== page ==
Q: My girlfriend of three years is starting to bother me. We’ve had our share of ups and downs, but we’ve always managed to talk things through whenever there’s been a disagreement. Except for one issue: She doesn’t trust me when I’m out and about with other people, specifically my friends. 

She worries that I’ll meet someone else and develop feelings for them, or that someone I know will make a negative comment about her, which could harm our relationship. It’s not that I don’t understand that these things are possibilities. Yet I’ve repeated myself time after time, explaining that I would never allow either scenario to happen. But it’s these what-ifs that have plagued her for the past couple of years, I’d guess. 

It reached a peak about a month ago when I went on a vacation with my brothers in the Caribbean. This was a fishing trip, one that she’d known about (and said she was okay with) for a year. I also explained that sometimes on the boat, I may not have cell reception and that when I got back to the hotel, I’d respond to her as soon as I could. But sure enough, I’d return to shore and my cell phone would be overloaded with messages, a lot of them accusing me of being unfaithful or disinterested in seeing her. 

What can I do if my partner doesn’t trust me? The relationship feels almost hopeless at this point.

A: If you haven’t done anything to make your partner suspicious, then the behavior you’ve described sounds like an example of someone with trust issues. As the person on the receiving end of their accusations, insecurity, and anger, it can be exhausting trying to convince someone that you aren’t going to hurt them, leave them, or lie to them. And although you may care deeply about resolving your partner’s emotional pain, it’s essential that you remember to look after yourself, too. 

Even long-term partners need time apart for themselves, and to care for the other important relationships in their lives. In romantic bonds, it’s not uncommon for us to focus intensely on our partner—but the other aspects of our support network can start to wither. Finding enough time to enjoy your hobbies, friendships, and self-care activities isn’t likely when you’re navigating around your partner’s irrational jealousy. 

Definitely not easy—but coping with trust issues, past trauma, or retroactive jealousy isn’t either. One of the factors that likely keeps you engaged in the relationship is the romantic feelings you share with your partner, and it helps you keep pushing through the big issue you’re both facing. That shared bond is what brought you together; it’s also what will keep you together. Her trust issues need to be addressed and prioritized before the relationship is unsalvagable.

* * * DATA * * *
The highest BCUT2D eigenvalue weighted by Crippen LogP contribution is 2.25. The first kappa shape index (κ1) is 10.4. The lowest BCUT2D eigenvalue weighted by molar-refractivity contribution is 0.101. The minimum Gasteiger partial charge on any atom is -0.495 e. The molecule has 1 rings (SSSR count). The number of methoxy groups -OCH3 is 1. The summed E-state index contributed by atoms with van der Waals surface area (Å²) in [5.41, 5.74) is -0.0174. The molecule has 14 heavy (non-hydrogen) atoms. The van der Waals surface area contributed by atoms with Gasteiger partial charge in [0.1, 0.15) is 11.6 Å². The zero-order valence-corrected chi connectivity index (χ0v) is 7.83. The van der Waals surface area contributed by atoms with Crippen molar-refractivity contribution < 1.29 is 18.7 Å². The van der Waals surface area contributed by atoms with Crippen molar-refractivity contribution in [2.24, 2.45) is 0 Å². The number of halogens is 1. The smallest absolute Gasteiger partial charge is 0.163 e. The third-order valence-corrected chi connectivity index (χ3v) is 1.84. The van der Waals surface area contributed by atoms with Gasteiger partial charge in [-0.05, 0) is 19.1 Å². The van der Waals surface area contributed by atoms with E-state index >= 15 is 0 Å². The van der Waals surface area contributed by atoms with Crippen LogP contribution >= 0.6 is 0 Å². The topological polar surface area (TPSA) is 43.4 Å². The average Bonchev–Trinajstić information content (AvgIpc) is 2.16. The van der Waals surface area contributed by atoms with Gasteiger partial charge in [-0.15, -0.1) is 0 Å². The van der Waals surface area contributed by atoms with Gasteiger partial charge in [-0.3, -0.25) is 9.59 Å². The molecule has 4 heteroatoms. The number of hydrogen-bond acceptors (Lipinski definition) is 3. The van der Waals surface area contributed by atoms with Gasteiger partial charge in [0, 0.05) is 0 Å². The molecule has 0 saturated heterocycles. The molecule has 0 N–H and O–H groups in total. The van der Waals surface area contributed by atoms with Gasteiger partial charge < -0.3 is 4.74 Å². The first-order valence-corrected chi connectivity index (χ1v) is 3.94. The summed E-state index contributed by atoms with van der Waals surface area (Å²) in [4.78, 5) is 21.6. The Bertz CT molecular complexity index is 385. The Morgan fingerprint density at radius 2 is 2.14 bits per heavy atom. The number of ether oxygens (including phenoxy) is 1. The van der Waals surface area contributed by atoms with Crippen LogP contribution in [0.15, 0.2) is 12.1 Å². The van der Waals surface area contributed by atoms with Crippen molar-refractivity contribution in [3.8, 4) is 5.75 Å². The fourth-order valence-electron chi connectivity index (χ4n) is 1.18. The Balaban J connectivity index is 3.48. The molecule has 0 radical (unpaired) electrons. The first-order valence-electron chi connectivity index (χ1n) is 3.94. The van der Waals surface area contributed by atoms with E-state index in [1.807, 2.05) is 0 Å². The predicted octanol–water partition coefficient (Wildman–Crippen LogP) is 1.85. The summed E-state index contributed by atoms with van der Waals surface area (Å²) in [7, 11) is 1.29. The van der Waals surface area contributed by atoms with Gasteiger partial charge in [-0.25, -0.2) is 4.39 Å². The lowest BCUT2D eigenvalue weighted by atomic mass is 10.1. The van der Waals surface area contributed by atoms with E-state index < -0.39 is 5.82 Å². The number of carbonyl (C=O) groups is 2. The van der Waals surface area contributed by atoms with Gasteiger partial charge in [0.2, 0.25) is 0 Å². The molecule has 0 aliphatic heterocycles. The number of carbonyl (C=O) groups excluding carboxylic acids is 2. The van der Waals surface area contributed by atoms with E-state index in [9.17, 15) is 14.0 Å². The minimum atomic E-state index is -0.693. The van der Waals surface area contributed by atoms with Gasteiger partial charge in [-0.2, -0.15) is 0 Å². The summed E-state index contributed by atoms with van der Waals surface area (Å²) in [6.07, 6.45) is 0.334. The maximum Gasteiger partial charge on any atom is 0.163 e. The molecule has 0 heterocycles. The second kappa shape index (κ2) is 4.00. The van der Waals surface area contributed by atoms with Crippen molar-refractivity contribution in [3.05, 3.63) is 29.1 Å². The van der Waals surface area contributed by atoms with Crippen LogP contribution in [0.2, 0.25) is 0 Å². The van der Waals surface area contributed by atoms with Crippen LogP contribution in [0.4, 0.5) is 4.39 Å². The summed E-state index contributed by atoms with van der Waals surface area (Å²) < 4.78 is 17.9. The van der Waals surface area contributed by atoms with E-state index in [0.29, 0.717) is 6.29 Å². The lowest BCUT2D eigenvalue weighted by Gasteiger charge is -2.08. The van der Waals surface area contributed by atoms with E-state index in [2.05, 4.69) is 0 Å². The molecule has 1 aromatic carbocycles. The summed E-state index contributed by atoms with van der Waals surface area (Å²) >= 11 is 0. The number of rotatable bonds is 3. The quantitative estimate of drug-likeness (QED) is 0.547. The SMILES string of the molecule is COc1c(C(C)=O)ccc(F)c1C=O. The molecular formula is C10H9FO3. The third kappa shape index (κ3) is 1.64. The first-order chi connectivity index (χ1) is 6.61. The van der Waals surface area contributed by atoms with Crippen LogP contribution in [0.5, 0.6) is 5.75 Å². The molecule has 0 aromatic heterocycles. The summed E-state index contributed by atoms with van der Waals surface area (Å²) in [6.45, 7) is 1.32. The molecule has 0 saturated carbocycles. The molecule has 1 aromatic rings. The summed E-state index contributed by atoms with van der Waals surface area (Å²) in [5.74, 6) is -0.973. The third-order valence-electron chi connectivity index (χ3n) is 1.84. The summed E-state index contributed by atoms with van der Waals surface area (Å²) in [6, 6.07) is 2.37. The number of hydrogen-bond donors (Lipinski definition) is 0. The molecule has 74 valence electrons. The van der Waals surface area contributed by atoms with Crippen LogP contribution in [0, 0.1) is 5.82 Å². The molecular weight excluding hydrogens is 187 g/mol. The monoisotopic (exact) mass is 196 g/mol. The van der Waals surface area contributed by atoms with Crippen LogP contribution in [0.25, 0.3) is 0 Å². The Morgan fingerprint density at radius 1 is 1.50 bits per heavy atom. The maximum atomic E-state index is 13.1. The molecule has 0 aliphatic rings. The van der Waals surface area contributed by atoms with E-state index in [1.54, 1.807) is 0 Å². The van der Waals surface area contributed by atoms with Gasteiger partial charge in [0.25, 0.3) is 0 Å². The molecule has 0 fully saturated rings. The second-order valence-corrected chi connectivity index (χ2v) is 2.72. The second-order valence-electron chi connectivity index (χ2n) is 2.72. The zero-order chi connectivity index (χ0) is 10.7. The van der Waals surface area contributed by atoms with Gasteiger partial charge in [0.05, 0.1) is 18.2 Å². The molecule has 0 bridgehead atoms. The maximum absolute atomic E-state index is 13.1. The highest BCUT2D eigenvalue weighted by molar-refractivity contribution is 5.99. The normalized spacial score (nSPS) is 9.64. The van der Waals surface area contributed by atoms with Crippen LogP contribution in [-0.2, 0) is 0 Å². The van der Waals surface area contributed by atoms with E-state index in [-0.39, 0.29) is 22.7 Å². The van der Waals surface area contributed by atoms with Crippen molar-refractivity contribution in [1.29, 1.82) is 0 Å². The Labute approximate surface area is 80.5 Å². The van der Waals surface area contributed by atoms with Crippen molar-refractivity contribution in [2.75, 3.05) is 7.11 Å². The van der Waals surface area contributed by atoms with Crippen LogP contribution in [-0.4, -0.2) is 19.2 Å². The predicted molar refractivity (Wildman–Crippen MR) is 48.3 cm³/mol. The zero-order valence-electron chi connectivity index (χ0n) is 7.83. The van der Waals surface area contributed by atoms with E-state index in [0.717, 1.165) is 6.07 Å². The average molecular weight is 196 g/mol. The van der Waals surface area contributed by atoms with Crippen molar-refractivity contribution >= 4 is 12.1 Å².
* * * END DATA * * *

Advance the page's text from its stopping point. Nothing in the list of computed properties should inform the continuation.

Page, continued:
If you’re wondering what to do if your partner doesn’t trust you, you can both begin healing by: 

  • Having a candid conversation about whether or not you wish to continue the relationship: If her trust issues have you at the point of no return (and you know it), there’s no reason to pretend. In the long run, both of you will benefit from honesty and transparency. However, find the right time and appropriate setting for such a conversation, with ample time for you to both talk in-depth, and then be able to cool down afterward, if needed. 
  • Finding a couples therapist or behavioral counselor who can offer professional guidance: You mentioned that communication felt pointless, which according to couples therapists, can be a warning sign that the bond you share is in real trouble. You can begin working toward a better relationship with a provider’s assistance.
  • Establishing empathetic but firm boundaries for yourself when your partner becomes upset: If you’re out with friends or family, tell your partner that blowing your phone up with texts and missed calls (if it’s not an emergency) is unacceptable. And if they accuse you of unfaithful behavior or thoughts while you’ve been away, give them time to cool off, rather than arguing. Seeking mental health services for the rift in your relationship (or for the stress and anxiety it’s causing you) can also help create another boundary between you and your partner’s corrosive jealousy
  • And lastly, restructuring the time you spend together to allow you both to decompress: For couples that have been together for years, you might start to develop a routine that gets boring. Maybe those Monday night pizzas, Netflix binges, and synced gym schedules aren’t cutting it anymore. Physical and emotional intimacy are core aspects of a healthy relationship—exploring different ways to reignite the spark you share could also cut back on your partner’s jealousy and mistrust. 

Without proper guidance and treatment, the roots of trust issues may not be recognized or fully worked through. Take the time to talk with your partner about whether or not a couples therapist could be the next step toward a healthier, more satisfying relationship.